Bob Pettit was one of the earliest stars of the NBA, dominating the league in every season he played. However, he hung up his shoes at just 32 years old, surprising many people because he was still performing at an elite level in his 11th and last campaign (1964-65).
Apparently, the legendary power forward had already planned to step away two years before his retirement. The reason for his decision was a career change, as he had received a job offer from a Baton Rouge bank. And at the time, working in the banking industry was probably more lucrative than playing in the Association.
"In my day … we didn't make enough money to live on the rest of our lives. We all had to work after basketball," Pettit said.
From "Big Blue" to bank man
The Louisiana native shared in an interview with The Athletic that he was excited about accepting the offer from the bank company. After he happily took the job, the chairman allowed him to play two more years in the NBA.
"And I said, 'I'll do it,'" Pettit shared.
Upon checking the timeline of his story, it seems that the St. Louis Hawks icon made his decision sometime after the 1962-63 season. In that campaign, he was still averaging 28.4 points and 15.1 rebounds per game.
It's a bit sad for fans that the 6-foot-9 big man had to step away from the sport he loved to embark on a better-paying job in the banking industry. Such a case might be unheard of in recent generations when NBA stars rake in millions of dollars every year.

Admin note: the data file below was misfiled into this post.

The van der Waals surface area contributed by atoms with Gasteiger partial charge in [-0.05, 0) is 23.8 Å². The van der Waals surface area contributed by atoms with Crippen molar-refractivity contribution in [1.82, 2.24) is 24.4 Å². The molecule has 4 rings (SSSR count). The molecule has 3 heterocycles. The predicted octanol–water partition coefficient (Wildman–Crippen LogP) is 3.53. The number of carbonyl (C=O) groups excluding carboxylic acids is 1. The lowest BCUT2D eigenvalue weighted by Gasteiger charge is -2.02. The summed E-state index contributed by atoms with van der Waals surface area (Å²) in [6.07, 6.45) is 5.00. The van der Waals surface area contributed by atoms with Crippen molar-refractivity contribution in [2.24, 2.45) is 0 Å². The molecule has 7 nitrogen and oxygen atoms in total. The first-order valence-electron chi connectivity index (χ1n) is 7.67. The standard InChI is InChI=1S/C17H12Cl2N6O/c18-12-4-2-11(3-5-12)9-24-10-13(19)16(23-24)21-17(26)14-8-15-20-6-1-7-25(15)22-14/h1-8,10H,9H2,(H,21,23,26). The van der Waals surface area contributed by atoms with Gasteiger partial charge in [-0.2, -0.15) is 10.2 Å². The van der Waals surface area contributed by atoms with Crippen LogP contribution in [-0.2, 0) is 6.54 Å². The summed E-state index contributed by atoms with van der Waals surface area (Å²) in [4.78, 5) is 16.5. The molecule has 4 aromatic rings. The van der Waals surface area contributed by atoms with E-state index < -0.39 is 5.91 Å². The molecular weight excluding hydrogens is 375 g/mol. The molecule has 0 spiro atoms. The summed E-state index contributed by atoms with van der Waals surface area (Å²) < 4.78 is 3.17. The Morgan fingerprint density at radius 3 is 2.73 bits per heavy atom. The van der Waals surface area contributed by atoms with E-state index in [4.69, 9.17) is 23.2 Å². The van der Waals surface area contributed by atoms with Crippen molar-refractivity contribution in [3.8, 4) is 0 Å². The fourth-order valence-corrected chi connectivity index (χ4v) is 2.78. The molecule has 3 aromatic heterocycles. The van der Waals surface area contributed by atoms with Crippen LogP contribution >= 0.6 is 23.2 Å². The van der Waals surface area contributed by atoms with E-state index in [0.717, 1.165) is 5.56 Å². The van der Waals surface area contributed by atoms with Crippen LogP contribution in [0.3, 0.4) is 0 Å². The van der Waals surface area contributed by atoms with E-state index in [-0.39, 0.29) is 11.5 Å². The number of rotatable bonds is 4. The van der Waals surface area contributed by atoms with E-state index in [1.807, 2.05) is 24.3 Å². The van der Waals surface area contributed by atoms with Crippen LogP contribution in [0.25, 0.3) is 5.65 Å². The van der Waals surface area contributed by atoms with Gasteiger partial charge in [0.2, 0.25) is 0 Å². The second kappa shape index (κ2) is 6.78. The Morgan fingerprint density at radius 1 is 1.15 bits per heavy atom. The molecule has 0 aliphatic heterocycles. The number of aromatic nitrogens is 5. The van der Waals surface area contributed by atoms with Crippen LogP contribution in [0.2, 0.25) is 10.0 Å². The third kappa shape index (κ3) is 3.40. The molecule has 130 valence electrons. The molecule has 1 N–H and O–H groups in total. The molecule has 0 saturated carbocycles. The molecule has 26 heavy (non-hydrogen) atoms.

But during Pettit's time, there likely wasn't enough money to go around. While his annual salary as a basketball pro wasn't disclosed, the first contract he signed with the Hawks franchise amounted to $11,000.
Happy with his life after basketball
Even so, don't feel bad for the first-ever NBA MVP because he has always exclaimed how happy he was with his decision back then. In an interview with HoopsHype in late 2021, he reiterated that he enjoyed his "retirement."
"I found something that I enjoyed as much as playing basketball," Pettit said. "I enjoyed my life after basketball. Not a lot of players can say that."
The 11-time All-Star finished his playing career after becoming the first player in league history to eclipse the 20,000-point mark.
He also added 12,849 rebounds to his 20,880 points for good measure. If he had continued playing, he would have surely added thousands more to those stats.